Simon Sinek on Why Small Business Owners Should Study the Arts

In Chapter 14 of 20 in his 2011 Capture Your Flag interview with host Erik Michielsen, author and leadership expert Simon Sinek shares why small business owners benefit by studying the arts. He finds learning different problem-solving approaches outside one's core discipline opens the mind, in particular the subconscious mind, to consider new ways of approaching a situation. Sinek offers artistic expression around line, color, form, posture, and other ways of expression beyond language that can benefit a small business owner. Simon Sinek is a trained ethnographer who applies his curiosity around why people do what they do to teach leaders and companies how to inspire people. He is the author of "Start With Why: How Great Leaders Inspire Everyone to Take Action". Sinek holds a BA degree in cultural anthropology from Brandeis University.


Erik Michielsen: Why should small business owners get involved in the arts?

Simon Sinek: I think that more businessmen should learn about the arts. I think a small business, especially, should study the arts. I remember a long time ago when I had a job, I had a small team, and I called a group meeting and they didn’t know what it was for. And they all showed up with their pencils and their notebooks and I said, “Okay, we’re going to a little offsite” and I took them to a gallery.

And the reason I think the arts are valuable, is, again it’s the way the brain works, you know? Have you ever noticed that you have all your good ideas, not when you’re sitting in a brainstorming session? Because your rational brain can only access about two feet of information around you. Where your subconscious brain can access the equivalent of ninety – something like, what is it? – 11 acres of information around you. In other words, every lesson or every experience you’ve had gets put in there. And it controls behavior and decision-making, just not language. And so that’s why we say, “this is a gut decision, it just feels right.”

Or it’s also the reason these decisions happen in bed, in the shower, when you go for a run, but not in the brainstorming session. The problems have been posed, the questions have been posed, but then your brain continues to think about them, it continues to try and solve them – accessing all this other information, just not rationally, and so [Snaps Fingers] these ideas seem to show up from nowhere. It’s like, do you ever leave the house, and you feel like you’ve forgotten something? And you’re like “what did I forget? What did I forget?” It’s not rational it’s that subconscious, and you leave the house and you’re like [snaps] my sunglasses. And it’s never wrong! When you get the feeling that you’ve forgotten something, it’s never – in other words, your subconscious knows.

And so the more you can do to fill that subconscious with information that has nothing to do with anything, apparently, the more I think it benefits you in the times when you need to actually apply that information. And I think the greatest opportunity for that is in the arts, because you’re not thinking about it, you’re not like “well I’ll read this book and it’s somewhat related to my work.”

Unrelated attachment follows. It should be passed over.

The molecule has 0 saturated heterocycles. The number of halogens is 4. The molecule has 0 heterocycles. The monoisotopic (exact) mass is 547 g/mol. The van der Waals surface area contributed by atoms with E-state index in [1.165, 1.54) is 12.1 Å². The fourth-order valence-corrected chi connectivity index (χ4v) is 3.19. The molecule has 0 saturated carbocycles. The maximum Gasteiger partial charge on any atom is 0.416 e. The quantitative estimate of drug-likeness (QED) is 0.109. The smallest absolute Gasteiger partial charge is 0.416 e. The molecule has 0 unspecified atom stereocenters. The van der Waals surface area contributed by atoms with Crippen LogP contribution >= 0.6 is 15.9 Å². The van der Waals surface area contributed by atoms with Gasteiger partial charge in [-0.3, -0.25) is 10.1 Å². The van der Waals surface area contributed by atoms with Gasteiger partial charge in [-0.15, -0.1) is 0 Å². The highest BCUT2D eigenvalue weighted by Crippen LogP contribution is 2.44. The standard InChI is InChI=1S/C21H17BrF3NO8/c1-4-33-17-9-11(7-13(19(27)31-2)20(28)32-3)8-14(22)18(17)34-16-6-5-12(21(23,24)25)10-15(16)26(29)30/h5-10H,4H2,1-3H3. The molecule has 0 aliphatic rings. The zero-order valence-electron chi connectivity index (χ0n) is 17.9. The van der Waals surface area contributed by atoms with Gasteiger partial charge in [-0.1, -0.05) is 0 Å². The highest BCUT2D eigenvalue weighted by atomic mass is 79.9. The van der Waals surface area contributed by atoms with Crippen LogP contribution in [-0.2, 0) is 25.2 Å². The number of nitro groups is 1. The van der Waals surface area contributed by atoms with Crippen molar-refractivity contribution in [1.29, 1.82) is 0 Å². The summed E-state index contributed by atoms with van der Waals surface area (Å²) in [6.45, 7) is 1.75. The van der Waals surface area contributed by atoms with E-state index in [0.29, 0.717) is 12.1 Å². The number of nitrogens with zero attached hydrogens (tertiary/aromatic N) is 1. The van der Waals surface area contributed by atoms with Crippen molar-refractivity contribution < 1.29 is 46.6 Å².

No, go read things that have nothing to do with your work. Go watch performances, go see artists, go see the way other people solve problems in a way that have nothing to do with you. And you will not see the connection, and there is none. Or is there? There are things that you can learn outside of your own discipline that will significantly contribute to the problems you’re solving at work. You only know what you know, you don’t know what you don’t know, but more importantly, the arts seek to understand our world in a way that the rest of us don’t, you know, it accesses a language that the rest of us don’t use. You and I are communicating with English, right? This is the language we’re using. You talk to a painter or dancer, you know? They may lack the facility that you and I have right now. In other words, they’re uncomfortable speaking. But a great painter has the ability to express themselves in color, and in line or in form, that we can learn a lot about them through this new language. Or a dancer has the ability to you know, to present themselves and use their body as this, as language to share what they feel, right? And some of us have the ability to do it in language, but some of us don’t.

And I think to engage with the arts, to understand a new way of expression or understanding the world significantly enhances your ability to solve problems back at work. I’m a firm believer that all small business, you know, all the owners – if not everybody – should go take classes. Go take a glass blowing class, go take a ceramics class, go take a ballet class, go take a piano lesson, go take a painting class, it doesn’t matter. Drawing … whatever tickles your fancy. Because you will learn things in those classes that will significantly contribute to your understanding of how you present to the world. I took a ballet class with a couple of friends of mine, and I learned about presence and posture, and I can tell you, as a speaker, guess where I found that? Not from a speakers’ bureau, you know?